Last Monday, President Obama released his budget to Congress for fiscal year 2011. Included in this new budget was an increase of $6 billion to NASA’s budget over the next five years. Along with this budget increase was the cutting of NASA’s Constellation program that was meant to send people to the moon once again and replace the current space fleet.
Janessa Wedel, junior in mechanical engineering, does not think the cut will negatively affect students at K-State.
“Most of your aeronautical engineers are going more toward the airplanes, which is my emphasis.” she said. “NASA is still going to be employing engineers, they will just be on a different type of project.”
Students will still have a chance to land a job at NASA and in fact may have more opportunities than before because of the budget cut. Aerospace and aviation are becoming more privatized, said Wedel.
“With cutting some of the manned programs by NASA, I think the private industry will really expand,” she said.
Private companies are being encouraged to design and build spacecraft for NASA to use once it has decommissioned its current shuttle fleet (Atlantis, Discovery, and Endeavour). Once private companies have the technology, NASA will have to pay to have U.S. astronauts ferried into space.
This recent cut to the Constellation program has upset multiple congressmen whose districts may lose jobs. Others feel using private companies will be riskier and may spell the end of manned spaceflight in favor of robot exploration.
While NASA feels the undercutting to their programs, private companies are rejoicing at the opportunity. Such companies like Virgin Galactic, known for winning the $10 million Ansari X Prize for sending their original spacecraft SpaceShipOne into sub-orbit in 2004, are in the space tourism industry and may branch out into becoming a taxi service for NASA. Not only could private companies ferry astronauts and supplies to the International Space Station, but they could also deploy and repair satellite and cleanup space junk.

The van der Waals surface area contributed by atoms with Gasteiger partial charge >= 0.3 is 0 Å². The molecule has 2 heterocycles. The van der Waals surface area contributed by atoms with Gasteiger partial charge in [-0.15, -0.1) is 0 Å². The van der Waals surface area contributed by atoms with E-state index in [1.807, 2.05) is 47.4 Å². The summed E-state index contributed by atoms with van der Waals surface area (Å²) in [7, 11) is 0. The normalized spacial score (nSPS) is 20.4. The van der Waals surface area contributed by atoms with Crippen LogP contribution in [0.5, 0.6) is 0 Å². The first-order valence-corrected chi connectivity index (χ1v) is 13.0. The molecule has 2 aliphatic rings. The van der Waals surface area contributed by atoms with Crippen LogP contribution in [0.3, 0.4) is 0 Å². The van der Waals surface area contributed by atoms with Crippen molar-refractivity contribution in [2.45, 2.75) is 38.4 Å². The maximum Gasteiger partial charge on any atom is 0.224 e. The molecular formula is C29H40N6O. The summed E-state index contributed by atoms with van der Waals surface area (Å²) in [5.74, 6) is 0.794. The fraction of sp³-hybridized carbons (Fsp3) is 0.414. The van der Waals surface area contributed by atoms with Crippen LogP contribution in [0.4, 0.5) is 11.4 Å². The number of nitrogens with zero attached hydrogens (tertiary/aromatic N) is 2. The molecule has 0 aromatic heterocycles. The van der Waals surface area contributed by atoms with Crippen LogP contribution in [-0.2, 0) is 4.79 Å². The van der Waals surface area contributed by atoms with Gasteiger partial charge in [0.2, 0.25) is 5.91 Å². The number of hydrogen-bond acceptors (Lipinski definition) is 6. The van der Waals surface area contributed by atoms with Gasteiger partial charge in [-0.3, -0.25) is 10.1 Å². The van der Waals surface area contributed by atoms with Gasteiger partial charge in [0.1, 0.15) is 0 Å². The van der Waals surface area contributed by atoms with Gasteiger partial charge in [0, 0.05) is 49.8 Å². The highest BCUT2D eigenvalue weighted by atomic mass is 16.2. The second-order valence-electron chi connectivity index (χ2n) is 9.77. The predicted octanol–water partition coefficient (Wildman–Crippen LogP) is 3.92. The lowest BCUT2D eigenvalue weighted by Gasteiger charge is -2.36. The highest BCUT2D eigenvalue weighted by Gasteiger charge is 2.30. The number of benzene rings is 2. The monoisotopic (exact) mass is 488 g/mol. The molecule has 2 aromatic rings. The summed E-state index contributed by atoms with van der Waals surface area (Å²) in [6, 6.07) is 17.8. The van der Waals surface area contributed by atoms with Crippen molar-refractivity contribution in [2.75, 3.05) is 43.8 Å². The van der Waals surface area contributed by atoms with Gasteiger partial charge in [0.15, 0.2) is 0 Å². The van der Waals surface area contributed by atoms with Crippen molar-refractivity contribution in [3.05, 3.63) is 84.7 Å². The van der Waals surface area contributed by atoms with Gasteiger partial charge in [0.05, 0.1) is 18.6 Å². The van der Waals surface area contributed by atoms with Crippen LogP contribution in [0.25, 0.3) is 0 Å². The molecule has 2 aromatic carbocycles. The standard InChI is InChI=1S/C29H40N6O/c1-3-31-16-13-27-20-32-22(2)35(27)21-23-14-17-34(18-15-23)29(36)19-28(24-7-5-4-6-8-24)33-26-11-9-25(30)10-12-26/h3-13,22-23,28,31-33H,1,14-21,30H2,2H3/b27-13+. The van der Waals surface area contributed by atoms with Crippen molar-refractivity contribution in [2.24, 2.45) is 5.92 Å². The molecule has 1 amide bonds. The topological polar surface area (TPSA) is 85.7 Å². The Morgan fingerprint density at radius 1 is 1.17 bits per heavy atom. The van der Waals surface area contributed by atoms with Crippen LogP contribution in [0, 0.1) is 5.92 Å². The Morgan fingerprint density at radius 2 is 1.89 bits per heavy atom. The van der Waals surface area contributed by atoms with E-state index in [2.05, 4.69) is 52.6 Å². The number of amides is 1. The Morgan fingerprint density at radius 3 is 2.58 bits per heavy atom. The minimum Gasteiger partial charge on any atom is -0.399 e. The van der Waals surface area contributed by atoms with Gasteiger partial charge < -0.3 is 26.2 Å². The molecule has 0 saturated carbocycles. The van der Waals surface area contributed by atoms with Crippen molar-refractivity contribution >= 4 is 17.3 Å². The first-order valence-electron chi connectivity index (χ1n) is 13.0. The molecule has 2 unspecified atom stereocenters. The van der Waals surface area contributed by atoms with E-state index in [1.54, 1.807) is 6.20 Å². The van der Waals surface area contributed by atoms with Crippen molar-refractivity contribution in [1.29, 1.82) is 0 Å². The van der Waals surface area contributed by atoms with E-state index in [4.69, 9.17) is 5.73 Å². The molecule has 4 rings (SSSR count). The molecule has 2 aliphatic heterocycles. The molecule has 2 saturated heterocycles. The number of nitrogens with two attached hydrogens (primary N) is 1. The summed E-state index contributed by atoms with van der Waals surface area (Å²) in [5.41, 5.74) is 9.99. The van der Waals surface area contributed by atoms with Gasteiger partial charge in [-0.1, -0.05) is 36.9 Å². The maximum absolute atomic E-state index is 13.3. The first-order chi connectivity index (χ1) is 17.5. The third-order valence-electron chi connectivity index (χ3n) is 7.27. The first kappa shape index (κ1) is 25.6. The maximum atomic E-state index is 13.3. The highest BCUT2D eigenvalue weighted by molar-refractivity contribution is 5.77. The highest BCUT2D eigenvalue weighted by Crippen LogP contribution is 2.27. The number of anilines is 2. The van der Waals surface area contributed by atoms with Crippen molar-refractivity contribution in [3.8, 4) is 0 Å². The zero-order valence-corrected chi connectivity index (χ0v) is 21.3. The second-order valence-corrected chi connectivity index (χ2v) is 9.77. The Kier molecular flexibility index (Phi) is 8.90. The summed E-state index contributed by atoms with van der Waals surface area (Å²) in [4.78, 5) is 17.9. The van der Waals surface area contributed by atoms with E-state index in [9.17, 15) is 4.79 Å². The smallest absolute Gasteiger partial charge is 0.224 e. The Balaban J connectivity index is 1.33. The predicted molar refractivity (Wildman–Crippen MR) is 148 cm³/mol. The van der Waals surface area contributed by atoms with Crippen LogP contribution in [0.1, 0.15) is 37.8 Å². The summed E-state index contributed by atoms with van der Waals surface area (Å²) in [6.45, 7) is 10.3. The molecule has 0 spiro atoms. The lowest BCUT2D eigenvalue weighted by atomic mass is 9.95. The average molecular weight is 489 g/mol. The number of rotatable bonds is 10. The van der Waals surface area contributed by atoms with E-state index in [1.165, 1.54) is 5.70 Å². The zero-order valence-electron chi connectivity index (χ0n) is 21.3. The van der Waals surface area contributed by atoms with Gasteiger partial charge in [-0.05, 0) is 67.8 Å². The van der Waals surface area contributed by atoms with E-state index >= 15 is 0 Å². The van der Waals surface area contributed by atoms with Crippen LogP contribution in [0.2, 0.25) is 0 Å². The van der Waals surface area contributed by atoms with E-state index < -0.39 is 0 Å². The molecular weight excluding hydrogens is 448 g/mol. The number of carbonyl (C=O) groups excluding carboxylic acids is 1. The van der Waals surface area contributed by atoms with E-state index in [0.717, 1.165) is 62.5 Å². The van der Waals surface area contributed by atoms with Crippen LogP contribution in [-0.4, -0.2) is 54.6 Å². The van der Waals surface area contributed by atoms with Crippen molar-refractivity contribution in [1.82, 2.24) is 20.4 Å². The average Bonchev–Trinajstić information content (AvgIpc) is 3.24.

NASA is already utilizing private vendors for some purposes. Sam Verhovek, Popular Science magazine writer, said he does not believe the private industry will take us to the moon. Instead, most companies will focus on short-range missions for NASA to the International Space Station.
Some of the largest competitors in this new market are Virgin Galactic, Masten Space Systems, Blue Origin, XCOR Aerospace and SpaceX. Most if not all of these companies have working prototypes that could start transporting people to space for science or pleasure within the next few years.
K-State engineers who are interested in aviation or aerospace have many advantages to help them when it comes to getting jobs in the industry.
The K-State chapter of the Society of Automotive Engineers’ Aero Design Team is one of the best in the country. The team has received several national and international titles in the past years, such as SAE Aero Design West competition where they won first place in 2007 and 2009. In this organization they build an aircraft to lift as much weight as possible and compete against other teams.
Not only are students able to prepare themselves for the aviation industry with practice in college but also with internships. Companies are still providing opportunities for students.
Wedel worked for GE Aviation last summer and she has another job lined up for Spirit Aerosystems, an off-shoot of Boeing.
“So they build the body of the 737 and the nose of the brand new 787, the Dreamliner,” she said.
Both the private and public aviation and aerospace industry is still alive, continuing to offer students career opportunities, regardless of budget increases and program cuts to NASA.